The most common fractures that we see in kids often affect the bones of the elbows, ankles, and wrists. Falling off monkey bars and other injuries on the playground are incredibly common and can lead to wrist and elbow fractures.
 
How is a broken bone treated?

First, your pediatrician will run X-rays to determine the location and severity of the break. Your doctor will place a splint or cast around the broken bone to provide support and stabilization and to restrict certain movements that could impede healing.
 
Your doctor may also recommend certain exercises that your child should do at home every day to help ease symptoms such as pain, limited mobility, and swelling. Your doctor may also refer your child to a pediatric orthopedist for physical therapy, depending on the type and extent of the injury. You will also need to bring your child back into the office in a few weeks to see how the broken bone is healing.
 
A broken bone is considered a serious injury. If your child is displaying symptoms of a broken bone, it’s a good idea to call your pediatrician right away for a consultation.
By Amherst Pediatrics
December 07, 2020
Category: Children's Health
Signs of a Pediatric UTIA urinary tract infection isn’t just something that happens to adults. Children can also develop UTIs. Since children are more likely to suffer from kidney damage as a result of a UTI you must see your pediatric doctor right away if you suspect that your child may be dealing with a urinary tract infection. Signs and symptoms include,
  • Increased urgency to urinate, even if there is no output
  • Cloudy or strong-smelling urine
  • A decreased output of urine
  • Children may complain of a burning sensation when urinating
  • Older children may complain of lower stomach or back pain
  • Younger children may cry when urinating
  • Wetting the bed
We know that infants and young children can’t tell us what hurts and where, so we have to look for other signs that they could be dealing with a urinary tract infection. Young children may have a fever, loose stools, refuse to eat, and be more irritable than usual. When they wet their diaper, you may notice that the urine smells strong or bad.
 
Diagnosing UTIs in Children

If your child is showing symptoms of a UTI you must see your pediatrician right away. A simple urine sample is all that’s needed to be able to detect the presence of bacteria. We can examine the urine sample under the microscope and provide results in a matter of minutes. The kind of bacteria that’s present will help us determine the type of antibiotics we will prescribe.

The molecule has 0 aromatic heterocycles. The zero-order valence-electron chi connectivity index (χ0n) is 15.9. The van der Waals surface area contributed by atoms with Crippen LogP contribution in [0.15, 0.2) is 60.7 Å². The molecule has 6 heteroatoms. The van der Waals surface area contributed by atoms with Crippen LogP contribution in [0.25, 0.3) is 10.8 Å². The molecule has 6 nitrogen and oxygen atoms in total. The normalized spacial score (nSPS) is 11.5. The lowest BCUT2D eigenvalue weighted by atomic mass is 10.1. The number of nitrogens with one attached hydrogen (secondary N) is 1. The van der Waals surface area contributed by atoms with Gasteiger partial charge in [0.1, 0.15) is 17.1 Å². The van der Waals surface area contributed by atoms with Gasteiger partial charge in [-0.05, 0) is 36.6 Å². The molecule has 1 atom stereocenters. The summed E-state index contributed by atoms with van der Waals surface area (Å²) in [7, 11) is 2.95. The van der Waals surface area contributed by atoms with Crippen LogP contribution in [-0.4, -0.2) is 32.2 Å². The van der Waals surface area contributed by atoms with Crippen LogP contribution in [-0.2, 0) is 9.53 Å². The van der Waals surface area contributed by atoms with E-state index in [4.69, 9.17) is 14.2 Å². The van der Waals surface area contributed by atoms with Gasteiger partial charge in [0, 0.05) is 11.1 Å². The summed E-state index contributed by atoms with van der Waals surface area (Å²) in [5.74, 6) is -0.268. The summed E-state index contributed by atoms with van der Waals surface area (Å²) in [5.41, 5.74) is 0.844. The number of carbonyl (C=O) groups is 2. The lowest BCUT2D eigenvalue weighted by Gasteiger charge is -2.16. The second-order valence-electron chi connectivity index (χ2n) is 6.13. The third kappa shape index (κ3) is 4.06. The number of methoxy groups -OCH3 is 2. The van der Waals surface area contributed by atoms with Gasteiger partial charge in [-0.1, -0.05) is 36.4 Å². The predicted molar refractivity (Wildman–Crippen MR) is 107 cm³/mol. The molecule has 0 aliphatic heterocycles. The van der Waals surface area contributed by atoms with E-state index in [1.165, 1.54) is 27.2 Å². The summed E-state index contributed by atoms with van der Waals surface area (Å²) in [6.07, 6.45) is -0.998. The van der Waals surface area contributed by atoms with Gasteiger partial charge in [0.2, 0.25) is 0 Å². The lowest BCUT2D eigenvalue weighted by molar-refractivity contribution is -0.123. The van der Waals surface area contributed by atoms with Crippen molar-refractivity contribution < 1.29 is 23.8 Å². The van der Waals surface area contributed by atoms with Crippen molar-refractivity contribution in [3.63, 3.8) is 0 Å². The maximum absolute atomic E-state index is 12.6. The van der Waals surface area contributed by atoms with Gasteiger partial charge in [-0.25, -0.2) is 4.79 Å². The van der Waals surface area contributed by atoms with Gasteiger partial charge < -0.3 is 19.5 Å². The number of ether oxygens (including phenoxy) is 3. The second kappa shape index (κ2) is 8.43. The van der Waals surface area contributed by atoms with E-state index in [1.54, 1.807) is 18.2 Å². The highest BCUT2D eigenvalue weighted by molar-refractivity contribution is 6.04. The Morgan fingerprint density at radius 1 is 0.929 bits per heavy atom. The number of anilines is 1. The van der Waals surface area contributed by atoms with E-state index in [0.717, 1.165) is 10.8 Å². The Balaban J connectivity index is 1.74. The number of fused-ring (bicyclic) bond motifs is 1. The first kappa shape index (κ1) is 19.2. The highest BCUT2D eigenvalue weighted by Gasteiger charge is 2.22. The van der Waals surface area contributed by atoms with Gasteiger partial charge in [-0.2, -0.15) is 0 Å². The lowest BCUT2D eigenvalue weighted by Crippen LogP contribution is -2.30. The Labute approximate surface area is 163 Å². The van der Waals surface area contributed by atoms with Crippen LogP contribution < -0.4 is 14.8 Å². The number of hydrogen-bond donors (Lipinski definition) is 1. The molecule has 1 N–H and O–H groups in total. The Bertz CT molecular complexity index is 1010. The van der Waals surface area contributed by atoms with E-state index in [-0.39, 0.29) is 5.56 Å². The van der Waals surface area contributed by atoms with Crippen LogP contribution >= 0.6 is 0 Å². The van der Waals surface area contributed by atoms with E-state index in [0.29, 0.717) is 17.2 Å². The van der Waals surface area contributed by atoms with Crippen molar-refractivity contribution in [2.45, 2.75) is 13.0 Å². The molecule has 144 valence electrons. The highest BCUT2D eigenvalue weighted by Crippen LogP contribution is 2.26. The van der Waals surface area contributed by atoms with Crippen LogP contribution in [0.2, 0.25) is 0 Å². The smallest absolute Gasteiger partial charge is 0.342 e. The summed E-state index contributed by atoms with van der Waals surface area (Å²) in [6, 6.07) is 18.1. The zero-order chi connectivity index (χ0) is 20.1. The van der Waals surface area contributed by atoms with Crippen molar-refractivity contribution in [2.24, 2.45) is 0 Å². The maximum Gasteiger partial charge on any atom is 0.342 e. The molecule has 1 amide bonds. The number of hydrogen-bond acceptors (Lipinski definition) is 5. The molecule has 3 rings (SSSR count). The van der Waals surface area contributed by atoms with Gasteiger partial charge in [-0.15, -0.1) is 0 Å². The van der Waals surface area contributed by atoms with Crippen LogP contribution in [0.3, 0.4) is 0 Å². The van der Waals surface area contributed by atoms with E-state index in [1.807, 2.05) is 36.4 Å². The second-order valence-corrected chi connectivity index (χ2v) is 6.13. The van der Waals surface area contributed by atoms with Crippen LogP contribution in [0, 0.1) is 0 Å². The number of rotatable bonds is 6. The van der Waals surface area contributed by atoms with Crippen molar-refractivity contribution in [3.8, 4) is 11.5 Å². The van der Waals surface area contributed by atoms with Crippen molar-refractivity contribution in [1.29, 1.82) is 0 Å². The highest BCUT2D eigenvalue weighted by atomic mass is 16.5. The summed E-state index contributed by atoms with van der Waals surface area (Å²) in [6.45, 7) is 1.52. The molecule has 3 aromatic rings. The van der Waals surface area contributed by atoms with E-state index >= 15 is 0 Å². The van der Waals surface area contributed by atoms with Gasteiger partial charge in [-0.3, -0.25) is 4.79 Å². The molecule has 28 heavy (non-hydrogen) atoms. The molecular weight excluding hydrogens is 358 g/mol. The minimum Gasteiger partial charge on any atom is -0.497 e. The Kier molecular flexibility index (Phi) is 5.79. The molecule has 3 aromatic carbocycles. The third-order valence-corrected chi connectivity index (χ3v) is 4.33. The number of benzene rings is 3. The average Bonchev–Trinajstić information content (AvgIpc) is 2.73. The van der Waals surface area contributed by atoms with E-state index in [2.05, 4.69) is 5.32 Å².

Treating Childhood UTIs

It’s important to seek treatment right away, as untreated UTIs can lead to more serious problems including kidney infections, abscesses, and sepsis. Your pediatrician can prescribe antibiotics. Your child should also be getting plenty of fluids during the course of their treatment to help flush out bacteria.
 
It’s also important that your child continues to take their medication even if they start to feel better (do not stop the medication). If symptoms do not improve within three days, or if they get worse, you must call your pediatrician immediately.
 
Our pediatrics team is here to make sure that your child gets the care they need, whenever they are dealing with everything from a fever or stomach upset to a UTI. If your child develops a UTI, talk to your pediatrician right away.
By contactus@amherstpeds.com
August 29, 2020
Category: Children's Health
Tags: Flu   influenza   infection   vaccine  

We are happy to announce the opening of our flu clinic for the 2020-21 flu season. This year, in the midst of the coronavirus pandemic, the importance of being immunized against influenza cannot be overstated. Please make sure your family and friends get vaccinated early. We hope you will do your part to protect your family and our community.